Michael Zucchi

 B.E. (Comp. Sys. Eng.)

  also known as zed
  & handle of notzed


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Sunday, 30 March 2014, 16:34

a (slightly) better barrier, signals

So I kept thinking about the last point on the last post. That is, having a job-based runtime similar to hsa queuing.

One feature that employs is a signalling mechanism that I think lets waiters wait on multiple events before continuing. I came up with a possible epiphany-friendly primitive to support that.

First there is the sending object - this is what each sender gets to signal against. It requires a static allocation of slots by the runtime so that they can signal with a single asynchronous write without needing an atomic index update that a semaphore like object would require.

struct ez_signal_t {
 uint slot;
 ez_signal_bank_t *bank;

void ez_signal(ez_signal_t s) {
 s.bank->s.signals[s.slot] = 0xff;

The signal bank is basically just an array of bytes per sender. But also allows for word access for a more efficient wait.

struct ez_signal_bank_t {
 uint size;
 uint reserved;
 union {
  ubyte signals[8];
  uint block[2];
 } s;
 // others follow
 // must be rounded up to 4 bytes

(the structure is aligned to 8 because of the union, it's probably not worth it and i will use an assembly version anyway)

The bank is initialised by setting every byte within size to 0, but those outside of that range which might fall into a word slot are pre-filled with the signal value of 0xff. This allows the waiter to execute a simple uint based loop without having to worry about edge conditions.

void ez_signal_wait(ez_signal_bank_t *bank) {
        uint size = bank->size;
        volatile uint *si = bank->s.block;

        size = ((size+3) >> 2);
        while (size > 0) {
                while (si[size-1] != 0xffffffff)
                size -= 1;

The same technique could be applied to barrier() as well - a tiny improvement but one nonetheless. It does need some edge case handling for the reset and init though which will take more code.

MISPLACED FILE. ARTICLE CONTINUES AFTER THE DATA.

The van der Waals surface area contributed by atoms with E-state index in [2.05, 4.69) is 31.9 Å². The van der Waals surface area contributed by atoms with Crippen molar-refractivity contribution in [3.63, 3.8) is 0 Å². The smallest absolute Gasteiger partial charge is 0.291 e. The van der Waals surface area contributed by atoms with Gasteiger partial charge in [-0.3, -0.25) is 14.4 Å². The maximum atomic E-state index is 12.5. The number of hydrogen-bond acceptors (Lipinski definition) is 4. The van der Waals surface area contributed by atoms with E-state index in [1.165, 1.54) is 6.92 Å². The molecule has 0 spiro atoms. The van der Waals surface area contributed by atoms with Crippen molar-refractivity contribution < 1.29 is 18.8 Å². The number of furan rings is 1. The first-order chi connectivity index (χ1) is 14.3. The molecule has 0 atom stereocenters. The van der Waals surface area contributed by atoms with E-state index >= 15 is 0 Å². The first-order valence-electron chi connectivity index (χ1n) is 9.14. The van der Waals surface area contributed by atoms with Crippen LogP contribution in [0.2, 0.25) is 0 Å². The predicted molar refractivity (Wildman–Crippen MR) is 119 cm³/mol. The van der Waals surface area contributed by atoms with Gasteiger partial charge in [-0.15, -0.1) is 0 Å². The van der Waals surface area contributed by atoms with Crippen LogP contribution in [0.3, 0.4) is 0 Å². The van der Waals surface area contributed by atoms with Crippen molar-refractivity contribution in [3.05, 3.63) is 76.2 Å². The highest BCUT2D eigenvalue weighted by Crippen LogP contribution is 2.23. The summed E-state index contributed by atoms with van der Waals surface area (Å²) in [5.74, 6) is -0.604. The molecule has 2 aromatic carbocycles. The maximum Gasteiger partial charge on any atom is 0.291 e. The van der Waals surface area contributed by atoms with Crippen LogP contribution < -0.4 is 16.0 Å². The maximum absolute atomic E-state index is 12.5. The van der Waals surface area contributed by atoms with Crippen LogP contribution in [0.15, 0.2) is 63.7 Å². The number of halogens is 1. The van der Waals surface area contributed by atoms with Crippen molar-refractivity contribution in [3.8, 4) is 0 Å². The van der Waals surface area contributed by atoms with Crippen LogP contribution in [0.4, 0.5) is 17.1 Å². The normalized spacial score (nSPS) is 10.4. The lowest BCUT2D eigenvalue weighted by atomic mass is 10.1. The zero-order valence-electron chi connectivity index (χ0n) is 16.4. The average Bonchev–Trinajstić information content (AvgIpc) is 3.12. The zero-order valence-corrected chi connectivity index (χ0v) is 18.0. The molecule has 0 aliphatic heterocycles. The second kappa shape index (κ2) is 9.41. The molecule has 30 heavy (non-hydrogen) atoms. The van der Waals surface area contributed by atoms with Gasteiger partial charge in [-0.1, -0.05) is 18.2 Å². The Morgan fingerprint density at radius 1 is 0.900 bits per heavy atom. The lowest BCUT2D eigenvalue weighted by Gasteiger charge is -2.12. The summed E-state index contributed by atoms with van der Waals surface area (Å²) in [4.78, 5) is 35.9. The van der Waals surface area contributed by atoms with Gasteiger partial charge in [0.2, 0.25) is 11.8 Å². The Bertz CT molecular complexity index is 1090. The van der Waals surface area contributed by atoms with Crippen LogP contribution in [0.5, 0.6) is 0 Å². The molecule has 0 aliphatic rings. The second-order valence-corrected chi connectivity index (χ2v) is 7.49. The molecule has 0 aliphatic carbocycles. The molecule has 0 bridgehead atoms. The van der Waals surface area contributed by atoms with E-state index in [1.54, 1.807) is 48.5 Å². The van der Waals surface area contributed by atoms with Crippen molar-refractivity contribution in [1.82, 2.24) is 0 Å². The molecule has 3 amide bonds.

(Hmm, on closer inspection it isn't clear whether the hsa signalling objects actually support multiple writers or not - it seems perhaps not. However they do operate at a higher level of abstraction and may need multiple writers internally in order to implement the public interface when multiple cores are involved. Update: On further inspection it looks like they are basically signal semaphores but with a flexible condition check on the counter and the ability to use opencl atomics on the index.)

Actually another thought I had was that since the barrier is tied directly to the workgroup why is the user code even calling init on it's own structure anyway? It may as well be a parameter-less function that just uses a pre-defined area as the barrier memory which is setup by the loader and/or the init routine. I think the current barrier implementation mechanism may have an issue because you can't initialise the barrier data structures in parallel without it being a race condition and so even the setup needs another synchronisation mechanism to implement it properly. By placing it in an area that can be initialised by the loader/runtime that race goes away quietly to die. And if the barrier is chip-wide or the WAND routing ever gets fixed it could just use a hardware barrier implementation instead.

This thought may be extended to other data structures and facilities that are needed at runtime. Why have the error prone and bulky code to setup a dma structure when the logic could be encoded in a routine with simple arguments that covers the most common cases with just two functions: 1D and 2D? And if you're doing that why not add an async copy capability with interrupt driven queuing as well? Well it may not be worth it in the end but its worth exploring to find out.

gdb sim

So I actually used the gdb simulator for the first time yesterday to step through some assembly language to verify some code. So far I've just debugged using the run-till-it-stops-crashing method. Bit of a pain it doesn't seem to think assembly language is actually a thing though:

$ e-gdb

(gdb) target sim
Connected to the simulator.
(gdb) file a.out
Reading symbols from /home/notzed/src/elf-loader/a.out...done.
(gdb) load
Loading section ivt_reset, size 0x4 lma 0x0
Loading section .reserved_crt0, size 0xc lma 0x58
Loading section NEW_LIB_RO, size 0x170 lma 0x64
Loading section NEW_LIB_WR, size 0x450 lma 0x1d8
Loading section GNU_C_BUILTIN_LIB_RO, size 0x6 lma 0x628
Loading section .init, size 0x24 lma 0x62e
Loading section .text, size 0x268 lma 0x660
Loading section .fini, size 0x1a lma 0x8c8
Loading section .ctors, size 0x8 lma 0x8e4
Loading section .dtors, size 0x8 lma 0x8ec
Loading section .jcr, size 0x4 lma 0x8f4